‘Steady Increase Exercise’ Is the Best for Your Heart—Here Are 6 Steps That Make It Easy

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Photo: Getty Images/Alistair Berg
When you start an exercise routine from scratch, the tendency can be to go all in. (HIIT! Strength training! Spinning! Running!) A massive new review of past scientific research conducted by the American Heart Association (AHA) finds that going from 0 to 100 with your workouts just might backfire, though. Slow and steady wins the race when it comes to exercising for your heart health.

Upon reviewing more than 300 scientific studies, writers of a scientific statement considering the health factors of exercise found that physically active people have up to 50 percent lower risk of sudden heart attack or cardiac arrest. After taking a closer look at the data, however, the team of scientists concluded that those still ramping up their fitness routine could likely benefit from steadily increasing their activity levels rather than, say, running 26.2 the day after running their very first mile.

As evidence, the researchers sited the fact that first-time participants accounted for about 40 percent of cardiac incidents among first-time triathlon participants and that about half of cardiac events occur during the final mile of a half-marathon or full-marathon. To boot, their research revealed the importance of acclimating to a given climate before doing the same workout you would at home. When compounded, all of this info led to the conclusion that, in the words of Barry Franklin, PhD, director of preventive cardiology and cardiac rehabilitation at Beaumont Health: “It is important to start exercising—but go slow, even if you were an athlete in high school."

To help you get the specifics on starting exercise the heart-healthy way, the AHA has six recommendations. Ready?

The steps you need to learn steady increase exercise for a healthy heart

1. Warm up before you really get started

We've all been guilty of skipping a warm once or twice (...or many more times), but the heart experts highly recommend it. Warm up before exercise by doing the planned activity—such as walking—at a slower pace to let your heart rate rise gradually," instructs the AHA.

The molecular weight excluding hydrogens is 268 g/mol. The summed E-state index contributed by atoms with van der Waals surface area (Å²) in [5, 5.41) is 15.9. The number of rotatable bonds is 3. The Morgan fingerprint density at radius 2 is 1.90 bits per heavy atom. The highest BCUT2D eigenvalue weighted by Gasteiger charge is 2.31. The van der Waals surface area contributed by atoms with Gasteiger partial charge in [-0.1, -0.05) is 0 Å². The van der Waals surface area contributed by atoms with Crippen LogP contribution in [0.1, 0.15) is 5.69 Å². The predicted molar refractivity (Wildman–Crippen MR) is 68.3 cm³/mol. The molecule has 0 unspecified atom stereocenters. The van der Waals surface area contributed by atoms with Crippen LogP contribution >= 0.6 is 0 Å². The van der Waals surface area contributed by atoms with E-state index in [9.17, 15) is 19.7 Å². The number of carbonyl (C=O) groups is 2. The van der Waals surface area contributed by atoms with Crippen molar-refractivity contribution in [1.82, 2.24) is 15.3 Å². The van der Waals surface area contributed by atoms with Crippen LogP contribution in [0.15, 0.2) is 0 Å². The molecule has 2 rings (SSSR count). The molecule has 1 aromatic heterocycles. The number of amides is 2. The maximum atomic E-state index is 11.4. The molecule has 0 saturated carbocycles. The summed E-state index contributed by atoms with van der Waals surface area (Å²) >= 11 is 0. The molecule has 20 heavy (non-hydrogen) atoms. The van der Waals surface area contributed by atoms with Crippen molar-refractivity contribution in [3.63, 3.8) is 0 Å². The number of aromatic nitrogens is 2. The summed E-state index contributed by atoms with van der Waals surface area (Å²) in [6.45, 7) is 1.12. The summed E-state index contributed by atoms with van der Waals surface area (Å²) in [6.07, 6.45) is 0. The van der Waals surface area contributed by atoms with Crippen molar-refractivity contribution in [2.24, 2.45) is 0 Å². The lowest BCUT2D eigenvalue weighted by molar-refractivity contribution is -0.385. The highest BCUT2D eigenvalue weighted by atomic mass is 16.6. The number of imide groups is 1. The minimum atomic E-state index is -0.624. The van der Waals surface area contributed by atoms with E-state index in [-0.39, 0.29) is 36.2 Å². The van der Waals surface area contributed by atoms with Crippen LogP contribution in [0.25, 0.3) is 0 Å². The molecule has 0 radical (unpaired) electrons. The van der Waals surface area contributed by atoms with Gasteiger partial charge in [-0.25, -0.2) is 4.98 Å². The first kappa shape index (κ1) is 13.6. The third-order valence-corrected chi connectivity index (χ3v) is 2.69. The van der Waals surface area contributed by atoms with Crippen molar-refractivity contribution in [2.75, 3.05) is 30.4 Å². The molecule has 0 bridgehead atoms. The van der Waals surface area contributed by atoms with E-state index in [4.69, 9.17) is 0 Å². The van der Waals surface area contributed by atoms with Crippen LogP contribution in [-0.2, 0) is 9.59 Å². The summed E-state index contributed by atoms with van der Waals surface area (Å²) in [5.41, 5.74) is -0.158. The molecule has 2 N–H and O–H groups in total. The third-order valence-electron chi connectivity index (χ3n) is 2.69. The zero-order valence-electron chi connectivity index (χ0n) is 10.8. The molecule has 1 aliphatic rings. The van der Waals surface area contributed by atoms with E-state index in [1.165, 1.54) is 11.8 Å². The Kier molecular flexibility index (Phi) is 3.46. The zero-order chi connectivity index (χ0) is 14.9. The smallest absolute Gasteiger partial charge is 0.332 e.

Runners, here's your warm up:

2. Start your workouts on a flat incline

"Walk on a level surface for six to eight weeks, progressing to walking up hills, jogging, or taking part in more vigorous activities as long as no symptoms occur such as shortness of breath, lightheadedness, chest pain or chest pressure," says the AHA.

This workout will take you less than eight minutes:

3. Start with just 5 to 10 minutes

You don't need to spend an hour at the gym to feel the physical and mental effects. Take a note from the folks of the Blue Zones, and try longevity-boosting workout bursts throughout the day.

4. Try lower intensity exercises in environments that are harder on your heart

"Lower the intensity of your exercise when environmental conditions place a greater strain on the heart, such as high humidity or high altitude to which you are not accustomed," recommends the AHA. That run is going to be way harder in 5-degree weather than 65-degree weather, so treat your body with respect.

5. Always, always, always cool down

Make sure to bookend your workout with a cool down to match your warm up. "Cool down after exercise by walking at a slow pace to let your heart rate return to normal," says the AHA.

Here's a stretch to help you cool down:

Step 6: Talk to your doctor if things don't feel right

This one may seem like kind of a given, but make sure you're talking out your new routine with the healthcare provider in your life. "Stop and seek medical evaluation if you experience any heart-related symptoms such as lightheadedness, shortness of breath, or chest pain or pressure," says the AHA.

It's so, so important to switch up your workouts—here's why. And just in case you're confused by the weight room, consider this your ultimate guide

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